Spotify released their latest subscriber numbers yesterday, announcing they have 15 million paying subscribers (up from 12.5 million in November), and 60 million total users (up from 50 million).
I have updated all of my Spotify models, and below is my latest chart showing user growth.
While month over month growth rates seem to have increased (temporarily), the new subscriber data is likely an outlier. By outlier, I mean these rates shouldn't be used to make stable projections of future Spotify growth. Let me explain why.
In December, the company held a promotion that let users sign up for a three-month Spotify Premium subscription for $0.99, instead of paying $9.99 per month. Great deal, right?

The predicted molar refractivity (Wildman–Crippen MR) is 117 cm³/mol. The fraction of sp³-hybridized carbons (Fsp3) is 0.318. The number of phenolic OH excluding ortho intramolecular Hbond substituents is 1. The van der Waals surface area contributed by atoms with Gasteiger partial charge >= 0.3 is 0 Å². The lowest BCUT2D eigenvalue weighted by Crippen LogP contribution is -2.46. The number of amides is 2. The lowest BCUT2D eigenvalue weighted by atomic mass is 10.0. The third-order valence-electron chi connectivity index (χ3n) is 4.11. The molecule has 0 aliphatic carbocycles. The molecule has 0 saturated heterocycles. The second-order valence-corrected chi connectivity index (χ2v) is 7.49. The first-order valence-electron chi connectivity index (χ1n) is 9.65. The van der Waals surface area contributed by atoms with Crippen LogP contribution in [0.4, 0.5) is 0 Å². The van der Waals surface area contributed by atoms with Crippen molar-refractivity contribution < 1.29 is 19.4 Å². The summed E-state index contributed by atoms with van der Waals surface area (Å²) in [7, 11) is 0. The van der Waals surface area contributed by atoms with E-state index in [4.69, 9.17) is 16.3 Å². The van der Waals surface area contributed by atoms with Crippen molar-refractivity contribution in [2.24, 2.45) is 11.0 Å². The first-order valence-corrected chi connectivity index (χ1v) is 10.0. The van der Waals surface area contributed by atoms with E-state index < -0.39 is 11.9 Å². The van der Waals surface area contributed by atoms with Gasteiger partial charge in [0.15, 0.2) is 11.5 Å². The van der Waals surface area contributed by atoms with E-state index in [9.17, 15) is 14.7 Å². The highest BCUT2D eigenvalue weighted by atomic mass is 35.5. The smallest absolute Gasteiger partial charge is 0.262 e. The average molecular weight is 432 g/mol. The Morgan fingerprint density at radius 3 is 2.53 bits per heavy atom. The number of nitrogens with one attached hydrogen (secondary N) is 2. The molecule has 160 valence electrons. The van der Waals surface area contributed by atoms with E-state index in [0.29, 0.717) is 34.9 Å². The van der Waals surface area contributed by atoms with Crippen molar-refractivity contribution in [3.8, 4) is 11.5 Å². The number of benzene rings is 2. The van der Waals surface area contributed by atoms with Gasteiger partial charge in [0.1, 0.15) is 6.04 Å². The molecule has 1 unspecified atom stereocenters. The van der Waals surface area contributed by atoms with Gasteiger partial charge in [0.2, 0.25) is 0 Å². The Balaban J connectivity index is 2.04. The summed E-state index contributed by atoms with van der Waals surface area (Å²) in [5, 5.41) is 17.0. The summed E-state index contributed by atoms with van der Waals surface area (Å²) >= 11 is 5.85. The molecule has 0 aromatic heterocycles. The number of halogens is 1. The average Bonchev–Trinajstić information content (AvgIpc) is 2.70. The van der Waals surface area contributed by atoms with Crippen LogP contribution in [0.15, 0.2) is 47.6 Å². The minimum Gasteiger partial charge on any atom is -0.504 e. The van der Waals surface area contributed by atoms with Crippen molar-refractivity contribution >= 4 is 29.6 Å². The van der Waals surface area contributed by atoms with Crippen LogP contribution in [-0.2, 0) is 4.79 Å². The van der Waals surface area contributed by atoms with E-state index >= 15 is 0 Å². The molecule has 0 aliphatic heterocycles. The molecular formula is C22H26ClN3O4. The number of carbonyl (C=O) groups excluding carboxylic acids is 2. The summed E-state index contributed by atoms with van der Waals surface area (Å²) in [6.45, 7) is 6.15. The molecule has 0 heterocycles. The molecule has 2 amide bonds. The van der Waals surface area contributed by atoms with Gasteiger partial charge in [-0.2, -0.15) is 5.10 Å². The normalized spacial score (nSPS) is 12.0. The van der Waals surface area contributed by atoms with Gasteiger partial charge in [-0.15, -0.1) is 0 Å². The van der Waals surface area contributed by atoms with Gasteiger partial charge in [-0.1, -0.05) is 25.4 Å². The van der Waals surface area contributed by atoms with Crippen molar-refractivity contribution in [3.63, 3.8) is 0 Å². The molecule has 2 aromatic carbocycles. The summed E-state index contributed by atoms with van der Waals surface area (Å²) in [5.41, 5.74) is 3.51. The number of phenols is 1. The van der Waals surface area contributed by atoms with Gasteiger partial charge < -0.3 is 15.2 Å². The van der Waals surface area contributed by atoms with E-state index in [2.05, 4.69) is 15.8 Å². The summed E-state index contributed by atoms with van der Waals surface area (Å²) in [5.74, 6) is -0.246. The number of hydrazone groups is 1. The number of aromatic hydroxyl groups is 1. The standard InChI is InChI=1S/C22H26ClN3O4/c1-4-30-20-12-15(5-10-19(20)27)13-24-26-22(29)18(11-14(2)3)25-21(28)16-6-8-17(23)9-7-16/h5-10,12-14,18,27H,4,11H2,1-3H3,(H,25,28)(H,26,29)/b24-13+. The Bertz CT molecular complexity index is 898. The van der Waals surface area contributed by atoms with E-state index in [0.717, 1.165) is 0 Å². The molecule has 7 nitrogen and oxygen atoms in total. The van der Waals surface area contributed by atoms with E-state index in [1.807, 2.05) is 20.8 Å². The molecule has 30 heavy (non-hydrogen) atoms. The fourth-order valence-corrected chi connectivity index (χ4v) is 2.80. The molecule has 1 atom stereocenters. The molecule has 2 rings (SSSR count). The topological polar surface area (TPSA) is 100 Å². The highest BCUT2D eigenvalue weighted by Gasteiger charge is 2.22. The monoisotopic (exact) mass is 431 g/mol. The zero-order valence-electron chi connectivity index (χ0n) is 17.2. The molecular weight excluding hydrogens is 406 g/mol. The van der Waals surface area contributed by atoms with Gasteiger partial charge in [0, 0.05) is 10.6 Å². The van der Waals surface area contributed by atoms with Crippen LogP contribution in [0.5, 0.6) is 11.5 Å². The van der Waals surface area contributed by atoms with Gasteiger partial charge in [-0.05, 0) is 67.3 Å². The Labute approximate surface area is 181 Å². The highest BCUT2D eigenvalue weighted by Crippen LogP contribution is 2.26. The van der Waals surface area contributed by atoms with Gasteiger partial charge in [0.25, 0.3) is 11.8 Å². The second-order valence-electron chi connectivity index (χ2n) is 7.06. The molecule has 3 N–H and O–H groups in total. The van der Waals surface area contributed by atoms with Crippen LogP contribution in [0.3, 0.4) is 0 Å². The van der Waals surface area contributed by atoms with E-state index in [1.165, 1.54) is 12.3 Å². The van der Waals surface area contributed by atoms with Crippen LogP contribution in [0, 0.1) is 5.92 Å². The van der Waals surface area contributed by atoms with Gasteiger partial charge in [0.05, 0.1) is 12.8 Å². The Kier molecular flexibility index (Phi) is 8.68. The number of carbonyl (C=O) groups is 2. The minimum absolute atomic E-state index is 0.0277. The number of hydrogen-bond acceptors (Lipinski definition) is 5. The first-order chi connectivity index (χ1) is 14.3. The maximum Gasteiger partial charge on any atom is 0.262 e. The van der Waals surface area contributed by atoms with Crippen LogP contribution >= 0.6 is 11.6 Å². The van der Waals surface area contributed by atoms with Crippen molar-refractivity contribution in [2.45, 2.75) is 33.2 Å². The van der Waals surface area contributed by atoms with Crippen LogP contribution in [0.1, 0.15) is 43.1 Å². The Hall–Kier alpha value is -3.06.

Right. But how many of those users who signed up for this promotion will actually stay with the service after the three months are up? My guess is 15-25% (25% is the current paying-to-free user ratio, and 15% is the more realistic rate, since users who signed up for this promotion are less likely to keep the subscription active).
In addition, December is the holiday month, so it's very likely Spotify gift cards and subscriptions were gifted by friends and family. This further inflated the latest Spotify figures.
It's never a good sign when companies inflate their numbers to proclaim better than expected results, but you will be hard-pressed to find companies that abstain from this practice. Especially in the world of startups. Fortunately for us, Spotify's number-inflation was easy to spot (sorry, I had to). Unfortunately for Spotify, it was caught.